Sifting Fact from Fiction: The Role of Social Media in Conflict

On September 16th, 2011, the United States Institute of Peace (USIP) held a series of panel discussions as part of their Blogs and Bullets initiative.  The four groups of commentators, including digital activists, analysts, and policymakers, reflected on the enormous interest in social media and its power as an engine of social and political change.  Despite its potential, and the often hyperbolic claims made about its impact, the participants cautioned against overestimating the power of social media and acknowledged its limitations.

The first panel was moderated by Sheldon Himelfarb of the USIP. It included Sean Aday, Henry Farrell, Marc Lynch, and John Sides of George Washington University, Brian Eoff of Bit.Ly, and Deen Freelon of American University.  Their discussion began with an examination of how new-media has helped to develop innovative competencies, effectively empowering on-the-ground correspondents during the Arab Spring.  They also noted how new-media has helped to foster international attention, as the majority of the web traffic on the dispatches from the Middle East originated outside the region.  In terms of its capacity to spark collective action, however, they cautioned that it was unproven; it is difficult to conclusively say what motivates people to protest.  Additionally, the panel noted that social media does not exclusively promote peace: the internet can be shut down, networks can be manipulated with false data, and social media use can help identify activists for arrest or harassment.

The second panel, chaired by Cosma Shalizi, dealt with new trends in data mining and analysis.  The panelists were Rohini Srihari of the University of Buffalo and Janya, Inc., Fadl al-Tarzi from Dubai’s News Group, Bruce Etling from the Berkman Center, and John Kelly of Morningside Analytics. This group dedicated their time to discussing some of the developments and challenges in applying quantitative analysis to social media use.  The issue of translation was examined: automated translations of non-English text can miss a lot of the nuance and subtlety that is apparent to a native speaker. The speakers also cautioned against omitting traditional sources such as newspapers or television from the discussion. Concern was expressed about the trend of social media companies monetizing their data, meaning that academics are often priced out of a chance to perform analysis.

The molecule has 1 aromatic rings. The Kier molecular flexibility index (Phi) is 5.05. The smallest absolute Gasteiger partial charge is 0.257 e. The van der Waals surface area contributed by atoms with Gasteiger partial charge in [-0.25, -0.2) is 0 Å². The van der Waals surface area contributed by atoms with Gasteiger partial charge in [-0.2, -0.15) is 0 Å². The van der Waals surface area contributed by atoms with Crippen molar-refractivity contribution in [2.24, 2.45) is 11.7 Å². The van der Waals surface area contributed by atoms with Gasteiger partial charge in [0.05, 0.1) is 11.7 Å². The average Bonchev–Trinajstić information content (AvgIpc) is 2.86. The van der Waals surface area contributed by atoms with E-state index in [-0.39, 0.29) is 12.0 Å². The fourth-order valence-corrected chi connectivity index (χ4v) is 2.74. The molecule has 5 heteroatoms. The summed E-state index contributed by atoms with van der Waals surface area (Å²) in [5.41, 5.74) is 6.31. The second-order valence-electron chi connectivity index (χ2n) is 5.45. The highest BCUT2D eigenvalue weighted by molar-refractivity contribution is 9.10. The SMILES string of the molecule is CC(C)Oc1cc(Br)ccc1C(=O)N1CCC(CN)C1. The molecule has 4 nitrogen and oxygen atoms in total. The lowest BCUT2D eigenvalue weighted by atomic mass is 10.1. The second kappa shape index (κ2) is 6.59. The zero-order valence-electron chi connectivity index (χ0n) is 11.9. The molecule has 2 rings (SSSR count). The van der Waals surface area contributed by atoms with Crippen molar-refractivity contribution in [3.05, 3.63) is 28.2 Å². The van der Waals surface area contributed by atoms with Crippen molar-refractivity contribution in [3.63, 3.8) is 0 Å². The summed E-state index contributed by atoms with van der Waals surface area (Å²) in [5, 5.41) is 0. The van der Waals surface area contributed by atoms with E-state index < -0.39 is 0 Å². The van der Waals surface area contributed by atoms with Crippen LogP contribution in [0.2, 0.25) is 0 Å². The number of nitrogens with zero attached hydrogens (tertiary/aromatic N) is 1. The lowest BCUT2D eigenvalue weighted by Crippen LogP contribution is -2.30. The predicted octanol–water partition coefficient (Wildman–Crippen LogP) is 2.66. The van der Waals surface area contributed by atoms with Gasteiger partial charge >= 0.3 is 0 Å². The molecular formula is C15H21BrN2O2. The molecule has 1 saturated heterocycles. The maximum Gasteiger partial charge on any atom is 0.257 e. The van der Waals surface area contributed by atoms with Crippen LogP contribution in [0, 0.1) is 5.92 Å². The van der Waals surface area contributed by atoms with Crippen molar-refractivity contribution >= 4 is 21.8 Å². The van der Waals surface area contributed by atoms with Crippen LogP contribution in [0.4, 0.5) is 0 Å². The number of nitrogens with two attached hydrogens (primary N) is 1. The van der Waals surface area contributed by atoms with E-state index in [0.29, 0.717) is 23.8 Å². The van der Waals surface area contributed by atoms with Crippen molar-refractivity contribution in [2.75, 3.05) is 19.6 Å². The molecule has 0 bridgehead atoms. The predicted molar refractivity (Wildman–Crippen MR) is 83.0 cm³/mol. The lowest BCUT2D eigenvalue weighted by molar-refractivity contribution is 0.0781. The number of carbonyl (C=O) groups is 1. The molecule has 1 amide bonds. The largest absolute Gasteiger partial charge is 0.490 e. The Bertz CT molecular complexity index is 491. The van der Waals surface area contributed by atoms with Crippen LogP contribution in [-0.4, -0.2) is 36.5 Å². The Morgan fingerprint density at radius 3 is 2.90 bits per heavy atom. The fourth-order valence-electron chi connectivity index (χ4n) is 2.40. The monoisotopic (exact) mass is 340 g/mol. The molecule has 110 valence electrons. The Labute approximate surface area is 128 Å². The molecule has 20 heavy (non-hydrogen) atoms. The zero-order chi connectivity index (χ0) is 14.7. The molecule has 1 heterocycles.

The next discussion focused on digital activism from the perspective of practitioners. It included Sultan al-Qassemi of the Dubai School of Government, Andy Carvin of NPR, and Mary Joyce of the Meta Activism Project. The panelists offered different angles on the issue.  Mr. al-Qassemi actively tweeted on the various upheavals in the region, Mr. Carvin leads NPR’s social media strategy, and Ms. Joyce studies social media use and digital activism. Mr. Carvin argued that the capacity of the internet to springboard real-world activism has been proven, and that reading Twitter like a conversation can provide a lot of context and color to raw data. Mr. al-Qassemi offered his experiences with the tools, and recounted how social media use has created contacts and sources that have been vital to his work documenting the crises.  Ms. Joyce noted that social media is only used by 7-10% of the population in the region, but that it is still significant.  As an example, she discussed how Saudi women who broke custom by driving would tweet information about where traffic police were located.

The final panel brought the conversation to a close and touched on some of the big picture issues involved. It was comprised of Marc Lynch from George Washington University, Clay Shirky from New York University, Alec Ross from the U.S. State Department, and Jillian York from International Freedom of Expression. They emphasized that even though the ability of social media to create social change might be exaggerated, its ability to document the behavior of governments is very important.  This event did not attempt to offer a conclusive answer on the issues, but instead offered context and nuance to a fascinating development.

For more information on “Sifting Fact from Fiction” click here.

Contributor Zack Bastian

Zack Bastian is a graduate student at George Washington University and a Research Assistant with the Commons Lab, Science and Technology Innovation Program, Woodrow Wilson International Center for Scholars.


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